Facebook to restore Australia news pages after tweaks to media law

A compromise had been reached on key aspects of a law that would force digital giants to pay news companies for content. PHOTO: REUTERS

SYDNEY (REUTERS) - Facebook will restore Australian news pages after Canberra offered amendments to legislation that would force the tech giant to pay for media content, Treasurer Josh Frydenberg said on Tuesday (Feb 23).

Changes to media rules proposed by Australia will allow Facebook to choose if news remains on the platform and support the publishers it chooses, Mr Campbell Brown, the firm's vice-president of global news partnerships said on Tuesday.

In a blog posting, Mr Brown said after discussions with the Australian government, the social media giant would be restoring Australian news on Facebook in the coming days.

"The government has clarified we will retain the ability to decide if news appears on Facebook so that we won't automatically be subject to a forced negotiation," Mr Brown added.

Australia and the social media group have been locked in a standoff for more than a week after the government introduced legislation that challenged Facebook and Alphabet Inc's Google's dominance in the news content market.

Facebook last week blocked all news content and several state government and emergency department accounts.

But after a series of talks between Mr Frydenberg and Facebook CEO Mark Zuckerberg over the weekend, a concession deal has been struck.

Australia will offer four amendments, including to the mechanism for final offer arbitration, which a Facebook executive told local media was a sticking point for the company.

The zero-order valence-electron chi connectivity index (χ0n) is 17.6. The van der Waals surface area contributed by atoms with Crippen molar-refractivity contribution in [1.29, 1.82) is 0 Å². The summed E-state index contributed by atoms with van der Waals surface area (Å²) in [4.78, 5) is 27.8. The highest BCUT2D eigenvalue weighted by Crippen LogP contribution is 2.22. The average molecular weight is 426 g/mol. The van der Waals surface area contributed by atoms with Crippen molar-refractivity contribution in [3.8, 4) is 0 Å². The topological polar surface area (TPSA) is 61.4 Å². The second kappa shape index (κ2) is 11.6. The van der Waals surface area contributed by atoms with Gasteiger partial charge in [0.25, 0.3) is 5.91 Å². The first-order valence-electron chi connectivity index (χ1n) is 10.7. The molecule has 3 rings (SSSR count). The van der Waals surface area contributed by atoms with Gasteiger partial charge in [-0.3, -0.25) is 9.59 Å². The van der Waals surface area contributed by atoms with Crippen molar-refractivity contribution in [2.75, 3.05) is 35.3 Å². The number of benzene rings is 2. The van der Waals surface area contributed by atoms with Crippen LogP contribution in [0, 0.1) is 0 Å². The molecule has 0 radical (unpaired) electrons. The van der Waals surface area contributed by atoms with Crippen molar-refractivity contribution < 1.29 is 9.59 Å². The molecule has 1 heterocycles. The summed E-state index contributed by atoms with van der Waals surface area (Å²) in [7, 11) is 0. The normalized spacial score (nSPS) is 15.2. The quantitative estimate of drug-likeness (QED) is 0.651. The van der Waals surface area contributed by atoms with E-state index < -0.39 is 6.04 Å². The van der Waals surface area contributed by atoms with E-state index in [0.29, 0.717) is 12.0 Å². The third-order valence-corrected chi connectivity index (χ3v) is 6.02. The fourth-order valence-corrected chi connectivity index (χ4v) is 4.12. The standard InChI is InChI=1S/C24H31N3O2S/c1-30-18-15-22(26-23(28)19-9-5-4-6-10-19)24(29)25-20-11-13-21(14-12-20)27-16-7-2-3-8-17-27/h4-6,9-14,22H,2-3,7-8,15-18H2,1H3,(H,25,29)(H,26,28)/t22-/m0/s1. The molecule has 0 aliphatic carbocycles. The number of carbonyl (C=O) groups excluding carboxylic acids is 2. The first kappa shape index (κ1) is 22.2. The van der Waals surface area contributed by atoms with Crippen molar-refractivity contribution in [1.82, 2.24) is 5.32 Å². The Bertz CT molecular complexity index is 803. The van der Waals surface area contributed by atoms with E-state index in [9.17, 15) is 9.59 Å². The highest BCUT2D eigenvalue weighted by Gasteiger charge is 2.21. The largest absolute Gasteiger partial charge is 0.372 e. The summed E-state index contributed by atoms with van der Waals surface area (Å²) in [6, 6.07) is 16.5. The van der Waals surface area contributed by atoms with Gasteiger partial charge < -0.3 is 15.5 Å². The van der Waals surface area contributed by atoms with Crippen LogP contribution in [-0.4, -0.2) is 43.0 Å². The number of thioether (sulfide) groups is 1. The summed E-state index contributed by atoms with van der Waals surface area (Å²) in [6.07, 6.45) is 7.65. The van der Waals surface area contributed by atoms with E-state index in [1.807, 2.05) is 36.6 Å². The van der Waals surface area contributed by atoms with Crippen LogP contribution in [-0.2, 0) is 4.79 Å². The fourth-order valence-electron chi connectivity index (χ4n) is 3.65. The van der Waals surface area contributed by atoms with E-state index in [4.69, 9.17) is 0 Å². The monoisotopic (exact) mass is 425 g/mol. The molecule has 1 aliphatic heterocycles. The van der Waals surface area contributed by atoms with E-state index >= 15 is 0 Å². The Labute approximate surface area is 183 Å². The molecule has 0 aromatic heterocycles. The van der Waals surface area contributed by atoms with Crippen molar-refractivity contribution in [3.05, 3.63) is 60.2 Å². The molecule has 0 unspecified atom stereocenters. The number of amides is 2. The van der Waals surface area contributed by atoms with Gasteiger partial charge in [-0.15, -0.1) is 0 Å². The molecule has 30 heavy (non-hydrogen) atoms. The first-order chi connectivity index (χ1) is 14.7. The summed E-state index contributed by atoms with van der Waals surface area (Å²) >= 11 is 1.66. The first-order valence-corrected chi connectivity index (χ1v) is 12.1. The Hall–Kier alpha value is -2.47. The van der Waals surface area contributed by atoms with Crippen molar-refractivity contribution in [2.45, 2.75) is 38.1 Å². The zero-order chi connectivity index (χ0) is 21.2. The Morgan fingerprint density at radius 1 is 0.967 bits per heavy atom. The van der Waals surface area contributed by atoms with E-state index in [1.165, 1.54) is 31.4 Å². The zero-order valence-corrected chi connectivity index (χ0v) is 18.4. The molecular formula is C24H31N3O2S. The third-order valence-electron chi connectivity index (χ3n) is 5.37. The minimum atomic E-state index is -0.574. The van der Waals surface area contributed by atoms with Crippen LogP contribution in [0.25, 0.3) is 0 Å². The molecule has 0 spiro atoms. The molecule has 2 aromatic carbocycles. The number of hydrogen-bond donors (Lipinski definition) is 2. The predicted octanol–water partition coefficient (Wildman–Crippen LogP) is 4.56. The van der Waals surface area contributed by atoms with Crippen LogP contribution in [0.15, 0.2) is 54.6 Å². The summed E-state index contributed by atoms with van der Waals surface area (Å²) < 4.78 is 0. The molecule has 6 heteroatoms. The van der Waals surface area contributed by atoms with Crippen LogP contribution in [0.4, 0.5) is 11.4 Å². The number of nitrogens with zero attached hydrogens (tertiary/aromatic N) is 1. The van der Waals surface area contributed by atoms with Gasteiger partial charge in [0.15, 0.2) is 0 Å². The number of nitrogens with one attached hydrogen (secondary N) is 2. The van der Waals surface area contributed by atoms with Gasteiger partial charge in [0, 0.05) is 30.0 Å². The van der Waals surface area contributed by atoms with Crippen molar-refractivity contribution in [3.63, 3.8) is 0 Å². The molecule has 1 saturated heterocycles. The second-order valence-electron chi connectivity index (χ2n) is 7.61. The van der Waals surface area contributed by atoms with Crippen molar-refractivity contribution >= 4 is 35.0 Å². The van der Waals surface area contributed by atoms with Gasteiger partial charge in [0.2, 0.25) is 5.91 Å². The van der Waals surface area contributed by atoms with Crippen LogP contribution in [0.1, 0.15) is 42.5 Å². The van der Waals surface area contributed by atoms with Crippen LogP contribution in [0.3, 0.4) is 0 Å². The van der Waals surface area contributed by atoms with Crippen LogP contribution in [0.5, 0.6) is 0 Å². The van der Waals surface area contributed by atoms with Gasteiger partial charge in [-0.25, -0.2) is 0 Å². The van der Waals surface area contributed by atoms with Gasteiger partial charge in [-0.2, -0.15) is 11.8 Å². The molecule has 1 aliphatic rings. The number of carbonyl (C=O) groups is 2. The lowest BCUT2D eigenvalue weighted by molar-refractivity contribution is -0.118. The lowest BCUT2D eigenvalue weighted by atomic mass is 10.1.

"We are satisfied that the Australian government has agreed to a number of changes and guarantees that address our core concerns about allowing commercial deals that recognise the value our platform provides to publishers relative to the value we receive from them," Facebook said in a statement posted online.

The amendments include a two-month mediation period before the government-appointed arbitrator intervenes, giving the parties more time to reach a private deal.

It also inserts a rule that an internet company's contribution to the "sustainability of the Australian news industry" via existing deals be taken into account.

The issue has been widely watched internationally as other countries including Canada and Britain consider similar legislation.

"These amendments will provide further clarity to digital platforms and news media businesses about the way the code is intended to operate and strengthen the framework for ensuring news media businesses are fairly remunerated," Mr Frydenberg said in a statement.

Australia had until Monday said it would make no further changes to the legislation.

A spokesman for Australian publisher and broadcaster Nine Entertainment Co. welcomed the government's compromise, which it said moved "Facebook back into the negotiations with Australian media organisations."

A Google spokesman declined to comment. Australian Competition and Consumer Commission chair Rod Sims, the main architect of the law, was not immediately available for comment. At a speech earlier on Tuesday, Mr Sims declined to answer questions about the standoff on the grounds that it was before parliament.

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